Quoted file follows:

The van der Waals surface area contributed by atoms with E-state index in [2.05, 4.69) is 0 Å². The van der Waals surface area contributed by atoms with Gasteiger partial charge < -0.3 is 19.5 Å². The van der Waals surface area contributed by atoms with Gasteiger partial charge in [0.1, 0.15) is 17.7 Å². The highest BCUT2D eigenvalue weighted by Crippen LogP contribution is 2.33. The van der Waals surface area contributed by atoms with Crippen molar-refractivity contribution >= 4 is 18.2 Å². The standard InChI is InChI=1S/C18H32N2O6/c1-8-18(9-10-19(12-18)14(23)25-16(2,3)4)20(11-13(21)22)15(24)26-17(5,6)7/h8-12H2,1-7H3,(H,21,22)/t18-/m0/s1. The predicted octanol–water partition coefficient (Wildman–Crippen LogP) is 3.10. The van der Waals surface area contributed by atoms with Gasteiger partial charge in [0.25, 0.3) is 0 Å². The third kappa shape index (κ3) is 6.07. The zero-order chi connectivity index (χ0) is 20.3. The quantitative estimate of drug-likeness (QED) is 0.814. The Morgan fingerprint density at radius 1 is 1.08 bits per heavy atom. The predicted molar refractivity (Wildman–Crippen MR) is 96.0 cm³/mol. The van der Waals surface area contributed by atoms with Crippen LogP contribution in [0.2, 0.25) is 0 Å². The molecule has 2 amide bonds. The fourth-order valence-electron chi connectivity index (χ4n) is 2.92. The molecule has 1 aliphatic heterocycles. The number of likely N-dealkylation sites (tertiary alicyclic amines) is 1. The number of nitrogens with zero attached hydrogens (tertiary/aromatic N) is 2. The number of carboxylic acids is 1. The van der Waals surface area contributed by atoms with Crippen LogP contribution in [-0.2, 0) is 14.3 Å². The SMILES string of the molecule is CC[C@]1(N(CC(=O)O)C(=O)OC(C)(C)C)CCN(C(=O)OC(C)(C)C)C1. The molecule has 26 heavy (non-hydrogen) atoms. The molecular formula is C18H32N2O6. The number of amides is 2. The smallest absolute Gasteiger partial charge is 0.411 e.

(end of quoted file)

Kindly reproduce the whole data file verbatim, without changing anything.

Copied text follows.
The van der Waals surface area contributed by atoms with E-state index in [2.05, 4.69) is 0 Å². The van der Waals surface area contributed by atoms with Gasteiger partial charge < -0.3 is 19.5 Å². The van der Waals surface area contributed by atoms with Gasteiger partial charge in [0.1, 0.15) is 17.7 Å². The highest BCUT2D eigenvalue weighted by Crippen LogP contribution is 2.33. The van der Waals surface area contributed by atoms with Crippen molar-refractivity contribution >= 4 is 18.2 Å². The standard InChI is InChI=1S/C18H32N2O6/c1-8-18(9-10-19(12-18)14(23)25-16(2,3)4)20(11-13(21)22)15(24)26-17(5,6)7/h8-12H2,1-7H3,(H,21,22)/t18-/m0/s1. The predicted octanol–water partition coefficient (Wildman–Crippen LogP) is 3.10. The van der Waals surface area contributed by atoms with Gasteiger partial charge in [0.25, 0.3) is 0 Å². The third kappa shape index (κ3) is 6.07. The zero-order chi connectivity index (χ0) is 20.3. The quantitative estimate of drug-likeness (QED) is 0.814. The Morgan fingerprint density at radius 1 is 1.08 bits per heavy atom. The predicted molar refractivity (Wildman–Crippen MR) is 96.0 cm³/mol. The van der Waals surface area contributed by atoms with Crippen LogP contribution in [0.2, 0.25) is 0 Å². The molecule has 2 amide bonds. The fourth-order valence-electron chi connectivity index (χ4n) is 2.92. The molecule has 1 aliphatic heterocycles. The number of likely N-dealkylation sites (tertiary alicyclic amines) is 1. The number of nitrogens with zero attached hydrogens (tertiary/aromatic N) is 2. The number of carboxylic acids is 1. The van der Waals surface area contributed by atoms with Crippen LogP contribution in [-0.2, 0) is 14.3 Å². The SMILES string of the molecule is CC[C@]1(N(CC(=O)O)C(=O)OC(C)(C)C)CCN(C(=O)OC(C)(C)C)C1. The molecule has 26 heavy (non-hydrogen) atoms. The molecular formula is C18H32N2O6. The number of amides is 2. The smallest absolute Gasteiger partial charge is 0.411 e.